Evargrius Ponticus, a third-century hermit who lived isolated in the Egyptian desert, knew all about boredom, discouragement, and wanting to give up. He personified this chorus of negativity with a telling nickname, “The Noonday Demon.” Unlike other tempters who lurk under cover of darkness, when Evargrius was weary and discouraged, this demon appeared in broad daylight with no guise. He whispered in Evargrius’s ear, “no need to pray today.” Or, “your work matters not, relax and take all the afternoon off.” And the cruelest utterance of all, “Your spiritual labors are futile.” Subtle and easy to dismiss at first, over time, these repeated murmurings taunted Evargrius, who eventually—if he had listened—would have lost heart. This is why Evargrius insisted that out of all temptations, the threats of the noonday demon “causes the most serious trouble of all!”
This negative spiritual condition also has a theological designation. “Acedia” comes from the Greek, signifying “without care.” It is a state of indifference, characterized by a numb spiritual emptiness. Acedia strikes when we are fed up with work, no longer enjoying or even distracted by play, and really sick of co-workers, friends, and family. For a broader picture, consider in centuries past, there was another deadly sin beyond the present list of seven. “Acedia” counted as the eighth. Over time acedia was rolled in together with sloth. This makes sense because generally we think of a sloth as being flat-out lazy. Yet the sin of sloth is less about sweeping the floor, avoiding work, or wasting time, and more about a psychological and spiritual state of indifference. The sin of sloth—or acedia— is the sin of not caring and so the failure to act. It is the breakdown of one’s capacity to love. To be clear, it is not that we harbor hate against others, acedia is even a worse and more dangerous condition: we don’t even care about them—or ourselves. We lose heart in passive despair. This is the triumph of the noonday demon.
To overcome this condition, Evargrius counsels a prompt return to work and prayer, with increased vigor. Yet, with all respect to saintly Evargrius, this counsel has always struck me as rather heartless. You’re sick and tired of everything and everyone—and the spiritual solution is to engage all of these more intensely? As an ancient desert stoic, Evargrius pursued holiness with the ferocity that Olympic athletes train for gold medals.
For me two other easy and effective measures counter the whisperings of the noonday demon. I start by jotting down a quick list of persons, events and graces the Lord showers upon me. This perks me right up; I do this every day—sometimes several times a day. And then, I find some small ways to serve others: opening a door for someone or calling a lonely friend just to say “hello.” Any morsel of charity will do. The point is not solely to help others but also to stop thinking about oneself. Self-preoccupation is always the benchmark of sin. These two positive and classic spiritual practices, though seemingly trivial, when performed with regularity—daily—eventually cut through the interior negative disposition and nurture the heart.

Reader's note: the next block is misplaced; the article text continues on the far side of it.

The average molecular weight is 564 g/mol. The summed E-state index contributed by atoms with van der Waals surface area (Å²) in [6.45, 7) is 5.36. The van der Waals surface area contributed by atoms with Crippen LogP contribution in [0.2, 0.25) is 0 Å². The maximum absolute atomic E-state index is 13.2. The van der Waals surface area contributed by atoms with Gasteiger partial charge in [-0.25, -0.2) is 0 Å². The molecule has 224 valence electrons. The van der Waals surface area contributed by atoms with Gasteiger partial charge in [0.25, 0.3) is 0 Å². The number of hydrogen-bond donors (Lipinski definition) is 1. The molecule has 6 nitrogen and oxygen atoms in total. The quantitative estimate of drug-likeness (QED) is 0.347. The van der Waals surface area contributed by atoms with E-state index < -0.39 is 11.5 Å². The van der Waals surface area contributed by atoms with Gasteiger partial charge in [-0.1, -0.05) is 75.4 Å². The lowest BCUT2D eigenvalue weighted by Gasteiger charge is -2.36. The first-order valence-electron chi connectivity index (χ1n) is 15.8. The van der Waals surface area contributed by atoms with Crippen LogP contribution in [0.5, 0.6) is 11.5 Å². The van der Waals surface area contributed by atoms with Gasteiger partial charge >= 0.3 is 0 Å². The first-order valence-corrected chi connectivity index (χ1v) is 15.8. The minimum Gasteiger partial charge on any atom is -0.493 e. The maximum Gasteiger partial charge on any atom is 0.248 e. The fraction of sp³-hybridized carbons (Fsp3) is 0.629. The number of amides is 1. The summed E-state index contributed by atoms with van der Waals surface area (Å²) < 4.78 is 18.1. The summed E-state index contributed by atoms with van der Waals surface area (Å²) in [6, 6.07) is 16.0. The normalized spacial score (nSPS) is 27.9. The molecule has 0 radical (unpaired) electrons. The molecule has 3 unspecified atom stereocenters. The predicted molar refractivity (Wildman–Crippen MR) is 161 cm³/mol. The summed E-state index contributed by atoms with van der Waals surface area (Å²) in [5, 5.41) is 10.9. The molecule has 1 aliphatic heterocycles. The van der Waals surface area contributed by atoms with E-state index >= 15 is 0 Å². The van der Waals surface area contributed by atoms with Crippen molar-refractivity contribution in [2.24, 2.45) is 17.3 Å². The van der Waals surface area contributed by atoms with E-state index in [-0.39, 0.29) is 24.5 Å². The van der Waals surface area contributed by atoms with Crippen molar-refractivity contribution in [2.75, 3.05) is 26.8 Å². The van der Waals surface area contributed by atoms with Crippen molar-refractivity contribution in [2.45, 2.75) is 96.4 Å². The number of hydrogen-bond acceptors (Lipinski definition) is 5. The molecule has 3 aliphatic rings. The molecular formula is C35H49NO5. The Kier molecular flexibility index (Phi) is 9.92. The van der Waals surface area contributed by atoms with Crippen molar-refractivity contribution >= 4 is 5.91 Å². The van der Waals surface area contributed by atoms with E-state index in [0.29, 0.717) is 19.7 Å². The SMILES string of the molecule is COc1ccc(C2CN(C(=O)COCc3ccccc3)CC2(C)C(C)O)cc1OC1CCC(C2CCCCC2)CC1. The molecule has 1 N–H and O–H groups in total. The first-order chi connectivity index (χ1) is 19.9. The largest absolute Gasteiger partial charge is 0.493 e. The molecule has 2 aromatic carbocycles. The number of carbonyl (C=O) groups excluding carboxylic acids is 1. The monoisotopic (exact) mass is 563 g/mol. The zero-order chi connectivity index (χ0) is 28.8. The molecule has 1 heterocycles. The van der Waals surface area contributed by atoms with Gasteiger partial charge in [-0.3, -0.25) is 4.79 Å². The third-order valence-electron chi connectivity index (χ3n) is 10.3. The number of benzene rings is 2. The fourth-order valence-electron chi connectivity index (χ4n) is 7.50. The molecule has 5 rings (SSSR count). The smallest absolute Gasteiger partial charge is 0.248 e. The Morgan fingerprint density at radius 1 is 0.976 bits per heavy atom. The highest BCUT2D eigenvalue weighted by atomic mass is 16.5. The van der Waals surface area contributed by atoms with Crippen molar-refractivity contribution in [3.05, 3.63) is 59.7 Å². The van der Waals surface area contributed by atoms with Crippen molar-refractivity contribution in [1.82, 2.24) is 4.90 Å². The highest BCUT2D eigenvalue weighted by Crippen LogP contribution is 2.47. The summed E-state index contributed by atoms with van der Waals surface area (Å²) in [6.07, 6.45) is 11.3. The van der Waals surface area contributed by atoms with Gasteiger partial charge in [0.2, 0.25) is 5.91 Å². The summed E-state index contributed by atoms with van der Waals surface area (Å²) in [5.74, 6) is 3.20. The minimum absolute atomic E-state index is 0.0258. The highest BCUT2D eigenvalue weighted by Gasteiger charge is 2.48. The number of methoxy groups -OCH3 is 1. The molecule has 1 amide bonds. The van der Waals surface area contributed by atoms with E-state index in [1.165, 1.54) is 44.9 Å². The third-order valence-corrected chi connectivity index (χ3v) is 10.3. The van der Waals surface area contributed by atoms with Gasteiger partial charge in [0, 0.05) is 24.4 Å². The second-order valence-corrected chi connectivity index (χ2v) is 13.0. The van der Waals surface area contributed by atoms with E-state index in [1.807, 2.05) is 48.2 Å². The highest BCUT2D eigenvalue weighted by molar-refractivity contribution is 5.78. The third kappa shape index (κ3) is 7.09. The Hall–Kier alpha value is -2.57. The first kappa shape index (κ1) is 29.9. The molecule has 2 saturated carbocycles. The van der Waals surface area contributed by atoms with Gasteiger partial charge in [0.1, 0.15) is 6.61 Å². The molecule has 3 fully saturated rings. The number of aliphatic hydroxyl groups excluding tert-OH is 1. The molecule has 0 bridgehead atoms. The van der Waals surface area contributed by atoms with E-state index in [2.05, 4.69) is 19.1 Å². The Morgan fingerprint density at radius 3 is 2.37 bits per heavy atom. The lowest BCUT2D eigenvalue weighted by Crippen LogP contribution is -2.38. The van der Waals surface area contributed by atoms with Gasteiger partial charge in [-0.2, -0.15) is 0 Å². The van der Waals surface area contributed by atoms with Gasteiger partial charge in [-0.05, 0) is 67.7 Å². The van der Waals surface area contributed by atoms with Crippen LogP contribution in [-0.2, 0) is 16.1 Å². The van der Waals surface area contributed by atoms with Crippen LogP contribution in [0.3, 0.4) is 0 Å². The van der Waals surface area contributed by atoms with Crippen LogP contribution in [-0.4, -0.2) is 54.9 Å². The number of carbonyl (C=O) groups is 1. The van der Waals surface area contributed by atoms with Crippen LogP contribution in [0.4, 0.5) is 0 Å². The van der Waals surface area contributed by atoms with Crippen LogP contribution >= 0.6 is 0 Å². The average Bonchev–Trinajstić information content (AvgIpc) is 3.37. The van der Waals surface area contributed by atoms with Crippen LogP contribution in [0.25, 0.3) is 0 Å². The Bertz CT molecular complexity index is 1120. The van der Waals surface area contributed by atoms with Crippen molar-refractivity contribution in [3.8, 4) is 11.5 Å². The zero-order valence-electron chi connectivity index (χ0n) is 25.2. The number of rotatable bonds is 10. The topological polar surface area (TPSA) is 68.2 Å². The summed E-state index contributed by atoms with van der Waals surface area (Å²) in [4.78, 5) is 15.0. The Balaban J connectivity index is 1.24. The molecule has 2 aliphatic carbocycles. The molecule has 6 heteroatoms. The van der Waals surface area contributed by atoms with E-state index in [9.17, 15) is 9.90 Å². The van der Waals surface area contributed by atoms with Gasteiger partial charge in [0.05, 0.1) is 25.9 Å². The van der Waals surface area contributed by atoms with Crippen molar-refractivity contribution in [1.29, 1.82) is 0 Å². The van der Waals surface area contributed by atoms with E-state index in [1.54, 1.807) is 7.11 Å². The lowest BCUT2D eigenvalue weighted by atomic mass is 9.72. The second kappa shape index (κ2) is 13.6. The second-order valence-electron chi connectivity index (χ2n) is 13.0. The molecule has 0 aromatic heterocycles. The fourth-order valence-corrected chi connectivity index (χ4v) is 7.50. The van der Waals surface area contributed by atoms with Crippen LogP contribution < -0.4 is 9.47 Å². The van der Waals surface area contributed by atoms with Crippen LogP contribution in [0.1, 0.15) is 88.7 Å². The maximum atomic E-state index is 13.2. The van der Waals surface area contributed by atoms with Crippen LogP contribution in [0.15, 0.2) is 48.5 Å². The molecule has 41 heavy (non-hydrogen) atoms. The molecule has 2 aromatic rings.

Yet apart from these practices, there is another all-important truth. When Jesus’s disciples asked, “Who can be saved?” He responded, “What is impossible for human beings is possible for God” (Lk 18:26). Although we must dedicate ourselves entirely to the efforts of our Christian spiritual life, we also never forget that only God can save us. St. Paul unfolds the movement of these extraordinary graces in his renowned Letter to the Romans, “The Spirit too comes to the aid of our weakness; for we do not know how to pray as we ought, but the Spirit itself intercedes with inexpressible groanings” (Rom 8:26). While acedia beckons despair, the Spirit bids us to get up and live! The Spirit comes to our aid and saves us!
So the Spirit teaches us to channel the negative “giving-up” inclinations into a positive surrender to graced movements. Begin by offering thanks for not being alone. The Spirit is with us. This stops the noonday demon dead in his tracks—because the Spirit casts off this isolation, pessimism, and self-centeredness. The Spirit reinvigorates our midday sullenness. The Spirit inclines us to gratitude for life and a generosity towards others. The Spirit helps us to encounter newfound meaning and purpose in our lives, such as appreciating ourselves and loving others.
Right now, during this 2020 spring celebration of Pentecost, the Spirit infuses all these gifts in us, and just in time. During this pandemic season the telltale whispers of the noonday demon resound louder, more frequently, and with greater intensity—so that we just might come to believe them. Instead recall that long ago and for many solitary years, Evargrius battled and flourished against this demon, into an abounding and vibrant sanctity.

Rev. Rafael Luévano
Religious Studies Department
Catholic Chaplain
Chapman University